In the first part of our special edition on Robotics and Automation, FoodProductionDaily.com gives an overview of robotics in the food industry, examines why the sector has been slow to embrace the technology and forecasts what future take up trends could be.
Overview and recession
According to the International Federation of Robotics (IFR), by the end of 2009 there were over 23,000 robots operational within the food industry – just three per cent of the global total. The automotive industry led the way on almost 364,000 units, followed by the electrical and electronics sector on 144,00 and 113,000 in the plastics and chemical industry. The metal industry had around 98,000 units in use.
In Europe, Germany, Italy and France have the greatest rates of robotic take up in the food sector. In 2009, German processors installed around 600 systems; over 300 were fitted in Italy, while French companies bought nearly 250. UK firms purchased fewer than 100, about half the number compared to their Spanish counterparts.
The recent economic recession had a devastating effect on the robotics industry – but conversely may have resulted in some longer term benefits for the food and beverage sectors, Mike Wilson, president of the British Automation Robotics Association (BARA) told FoodProductionDaily.com.
The worldwide economic downturn saw robotic shipments slump by around 45 per cent in 2009. Orders from the automotive industry crashed by 52 per cent, while demand from the electronics sector fell by more than a third and sales to the metal and machinery industry tumbled by 64 per cent , said the IFR in its World Robotics 2010 report.
But decline in orders from the food and beverage sector was far less marked with demand for new machinery dropping by just 10 per cent to 3,300 units. This accounted for five per cent of total supply.
Wilson believed the jump in the food sector’s market share of robotics, even over a relatively brief period of time, could have longer term benefits for the industry.
“The 2009 recession saw the food sector increase its overall market share in the robotics industry and therefore become more important to suppliers,” he said. “Robotics suppliers began looking to the food sector because the usual customers were not buying products, and therefore gained a greater understanding of the food industry and its need. This should help them design systems tailored to the sector’s requirement, which should result in greater take up from food and drinks processors.”
Wilson said there are specific and historical reasons why robotic technology has been slow to gain significant penetration in the food industry.
Robotic and automation systems were not initially developed with food production in mind. Equipment did not routinely include features that are essential in food processing plants – such as washdown capability and clean design to eliminate dirt traps, he added.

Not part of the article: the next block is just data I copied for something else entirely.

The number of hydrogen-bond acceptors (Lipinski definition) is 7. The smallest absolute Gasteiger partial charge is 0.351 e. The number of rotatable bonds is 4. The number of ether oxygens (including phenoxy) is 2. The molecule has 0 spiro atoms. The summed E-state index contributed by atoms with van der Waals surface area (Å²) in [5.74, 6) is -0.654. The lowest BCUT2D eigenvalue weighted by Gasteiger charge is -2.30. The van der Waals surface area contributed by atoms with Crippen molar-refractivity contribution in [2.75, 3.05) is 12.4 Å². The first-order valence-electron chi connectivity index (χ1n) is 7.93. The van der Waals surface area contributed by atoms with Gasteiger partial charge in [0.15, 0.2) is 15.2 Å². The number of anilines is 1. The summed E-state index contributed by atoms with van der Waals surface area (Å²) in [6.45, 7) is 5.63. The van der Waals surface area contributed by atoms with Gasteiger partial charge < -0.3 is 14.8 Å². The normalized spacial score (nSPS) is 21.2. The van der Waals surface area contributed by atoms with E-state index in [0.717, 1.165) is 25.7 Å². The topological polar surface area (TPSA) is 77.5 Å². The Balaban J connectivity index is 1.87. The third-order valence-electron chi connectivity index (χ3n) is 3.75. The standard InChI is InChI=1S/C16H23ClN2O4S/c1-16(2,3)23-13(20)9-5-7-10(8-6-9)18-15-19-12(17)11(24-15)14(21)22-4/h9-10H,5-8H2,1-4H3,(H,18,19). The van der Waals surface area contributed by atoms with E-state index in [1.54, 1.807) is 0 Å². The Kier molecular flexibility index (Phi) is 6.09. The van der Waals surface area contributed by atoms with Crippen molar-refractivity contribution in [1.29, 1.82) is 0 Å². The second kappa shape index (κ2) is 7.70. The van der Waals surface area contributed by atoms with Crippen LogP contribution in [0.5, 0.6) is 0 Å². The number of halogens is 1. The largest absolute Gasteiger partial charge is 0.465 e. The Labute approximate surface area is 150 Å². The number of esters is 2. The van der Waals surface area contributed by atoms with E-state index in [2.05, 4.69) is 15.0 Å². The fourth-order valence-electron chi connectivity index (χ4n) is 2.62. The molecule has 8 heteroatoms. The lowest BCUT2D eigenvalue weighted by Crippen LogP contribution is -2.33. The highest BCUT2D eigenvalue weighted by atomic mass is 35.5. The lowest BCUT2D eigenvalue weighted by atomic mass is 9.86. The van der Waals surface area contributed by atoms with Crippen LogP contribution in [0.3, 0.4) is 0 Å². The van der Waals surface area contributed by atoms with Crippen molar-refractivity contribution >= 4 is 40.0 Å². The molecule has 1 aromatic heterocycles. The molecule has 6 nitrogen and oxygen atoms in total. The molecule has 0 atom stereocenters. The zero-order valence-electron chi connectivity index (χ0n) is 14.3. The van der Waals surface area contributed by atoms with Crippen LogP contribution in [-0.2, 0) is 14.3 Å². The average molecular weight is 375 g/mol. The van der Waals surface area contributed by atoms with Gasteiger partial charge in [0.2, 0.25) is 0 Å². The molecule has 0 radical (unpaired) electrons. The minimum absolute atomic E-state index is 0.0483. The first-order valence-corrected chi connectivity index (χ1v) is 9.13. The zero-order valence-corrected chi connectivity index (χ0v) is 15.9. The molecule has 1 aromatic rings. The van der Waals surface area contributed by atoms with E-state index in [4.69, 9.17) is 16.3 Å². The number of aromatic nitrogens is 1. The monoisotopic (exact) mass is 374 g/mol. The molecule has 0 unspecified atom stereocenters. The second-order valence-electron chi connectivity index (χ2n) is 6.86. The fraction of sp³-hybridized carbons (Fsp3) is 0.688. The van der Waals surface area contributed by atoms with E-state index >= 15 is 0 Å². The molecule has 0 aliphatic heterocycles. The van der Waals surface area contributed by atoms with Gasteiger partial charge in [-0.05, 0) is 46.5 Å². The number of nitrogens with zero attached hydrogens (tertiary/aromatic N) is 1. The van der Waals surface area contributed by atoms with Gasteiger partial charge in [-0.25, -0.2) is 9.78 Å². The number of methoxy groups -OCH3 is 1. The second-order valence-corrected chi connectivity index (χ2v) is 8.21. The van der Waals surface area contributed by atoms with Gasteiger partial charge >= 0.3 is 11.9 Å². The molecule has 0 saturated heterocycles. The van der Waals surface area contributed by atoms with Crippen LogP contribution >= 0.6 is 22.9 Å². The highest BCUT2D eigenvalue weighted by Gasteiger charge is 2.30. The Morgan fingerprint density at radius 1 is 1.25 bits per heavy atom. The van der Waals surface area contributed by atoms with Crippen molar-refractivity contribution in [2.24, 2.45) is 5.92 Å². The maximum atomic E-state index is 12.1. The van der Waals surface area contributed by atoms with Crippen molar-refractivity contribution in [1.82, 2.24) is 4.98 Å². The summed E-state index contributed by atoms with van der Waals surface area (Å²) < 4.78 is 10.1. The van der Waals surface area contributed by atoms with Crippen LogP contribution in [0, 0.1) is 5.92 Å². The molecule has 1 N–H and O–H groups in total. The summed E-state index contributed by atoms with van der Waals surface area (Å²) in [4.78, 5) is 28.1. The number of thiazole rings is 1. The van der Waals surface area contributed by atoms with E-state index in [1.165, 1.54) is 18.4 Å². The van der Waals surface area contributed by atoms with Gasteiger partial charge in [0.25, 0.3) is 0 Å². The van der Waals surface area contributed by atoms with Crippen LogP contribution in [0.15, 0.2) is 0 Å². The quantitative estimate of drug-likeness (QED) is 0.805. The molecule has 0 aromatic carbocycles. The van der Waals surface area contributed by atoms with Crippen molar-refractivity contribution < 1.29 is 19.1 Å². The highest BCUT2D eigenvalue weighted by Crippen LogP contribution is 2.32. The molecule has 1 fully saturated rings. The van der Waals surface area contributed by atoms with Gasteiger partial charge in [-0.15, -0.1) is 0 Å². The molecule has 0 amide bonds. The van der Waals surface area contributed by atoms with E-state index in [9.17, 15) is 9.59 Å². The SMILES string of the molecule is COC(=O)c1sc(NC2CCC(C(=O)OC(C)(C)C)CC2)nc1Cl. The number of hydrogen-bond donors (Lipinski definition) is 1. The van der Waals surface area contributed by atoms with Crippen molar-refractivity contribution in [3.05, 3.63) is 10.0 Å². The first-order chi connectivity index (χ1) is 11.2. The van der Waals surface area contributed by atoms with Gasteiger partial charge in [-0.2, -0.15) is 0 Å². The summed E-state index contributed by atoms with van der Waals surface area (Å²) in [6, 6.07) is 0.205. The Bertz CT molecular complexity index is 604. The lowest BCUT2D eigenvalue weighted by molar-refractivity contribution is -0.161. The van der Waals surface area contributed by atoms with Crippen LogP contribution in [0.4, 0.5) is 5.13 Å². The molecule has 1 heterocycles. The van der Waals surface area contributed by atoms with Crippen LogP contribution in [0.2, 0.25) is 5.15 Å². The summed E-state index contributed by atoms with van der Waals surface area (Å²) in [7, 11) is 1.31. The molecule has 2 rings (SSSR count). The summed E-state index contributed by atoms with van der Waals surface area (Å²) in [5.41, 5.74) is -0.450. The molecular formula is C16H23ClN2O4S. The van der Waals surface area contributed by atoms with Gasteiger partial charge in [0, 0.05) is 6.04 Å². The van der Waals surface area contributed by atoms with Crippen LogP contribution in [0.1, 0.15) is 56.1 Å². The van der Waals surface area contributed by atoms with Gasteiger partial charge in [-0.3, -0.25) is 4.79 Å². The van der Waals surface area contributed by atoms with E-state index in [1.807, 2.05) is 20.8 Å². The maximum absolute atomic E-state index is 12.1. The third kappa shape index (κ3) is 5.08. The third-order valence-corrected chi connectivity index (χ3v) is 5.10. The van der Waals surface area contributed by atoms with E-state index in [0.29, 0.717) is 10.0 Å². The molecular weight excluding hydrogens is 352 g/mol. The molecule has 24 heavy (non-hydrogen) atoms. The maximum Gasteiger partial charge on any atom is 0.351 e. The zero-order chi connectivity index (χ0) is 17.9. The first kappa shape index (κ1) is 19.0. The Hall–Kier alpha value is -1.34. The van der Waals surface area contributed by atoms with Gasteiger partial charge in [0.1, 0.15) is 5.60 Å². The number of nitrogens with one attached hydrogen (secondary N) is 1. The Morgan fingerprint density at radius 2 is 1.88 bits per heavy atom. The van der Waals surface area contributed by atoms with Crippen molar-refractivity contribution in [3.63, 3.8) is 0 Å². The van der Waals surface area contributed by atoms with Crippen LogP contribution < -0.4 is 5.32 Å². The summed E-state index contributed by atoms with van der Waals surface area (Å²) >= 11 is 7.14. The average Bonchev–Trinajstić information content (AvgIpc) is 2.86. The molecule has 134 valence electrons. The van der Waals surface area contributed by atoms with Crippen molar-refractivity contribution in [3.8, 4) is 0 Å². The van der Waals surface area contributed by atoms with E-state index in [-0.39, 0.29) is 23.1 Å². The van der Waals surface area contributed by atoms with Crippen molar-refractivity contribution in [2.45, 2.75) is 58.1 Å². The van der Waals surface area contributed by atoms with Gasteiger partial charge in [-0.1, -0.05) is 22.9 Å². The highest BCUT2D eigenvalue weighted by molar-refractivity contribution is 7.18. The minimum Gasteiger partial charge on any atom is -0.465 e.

The nature of the systems is that they work best where there is uniformity of size and shape in the products. Food does not generally have this characteristic which means that more expensive vision and handling need to be included – which has cost implications.
“In food this issue has been more of a challenge and this difficulty makes the machines more expensive,” he added. “It is no coincidence that palletizing of finished packaged is where take up of robotics has been greatest in the food sector. But the robotics sector is now adapting to the general needs of the food and beverage industries and is developing high speed picking and packing systems for processing lines.”
There is universal agreement in the robotics sector that the food and drinks industry is a fertile growth market for their products. The BARA chief believes the potential is so great that take up from food processors may approach that of the automotive sector with a decade.
“Change is coming as the technology becomes cheaper,” he said. “The food sector has the biggest potential for growth and within ten years it could be reaching levels approaching those of the automotive industry.”
He said the constant pressure on food manufacturers to reduce costs will also spur growth.
“The cost of labour is always increasing where as the cost of technology is going down,” he commented. “The increasing importance of food safety is another important issue. If you can get people off the food processing line and reduce human contact with the product, you immediately cut the risk of contamination. Robotic systems offer this opportunity.”
But while he believed the change would be evolutionary rather revolutionary, the improved efficiencies for those that invested in the technology would spur ever-greater take up as companies fought to remain competitive.
“Companies that do invest in robotics and do it well are those that will be able to compete in the long term. And if you want to be able to compete in the long term then you have to progress – particularly if your competitors are doing it,” he said.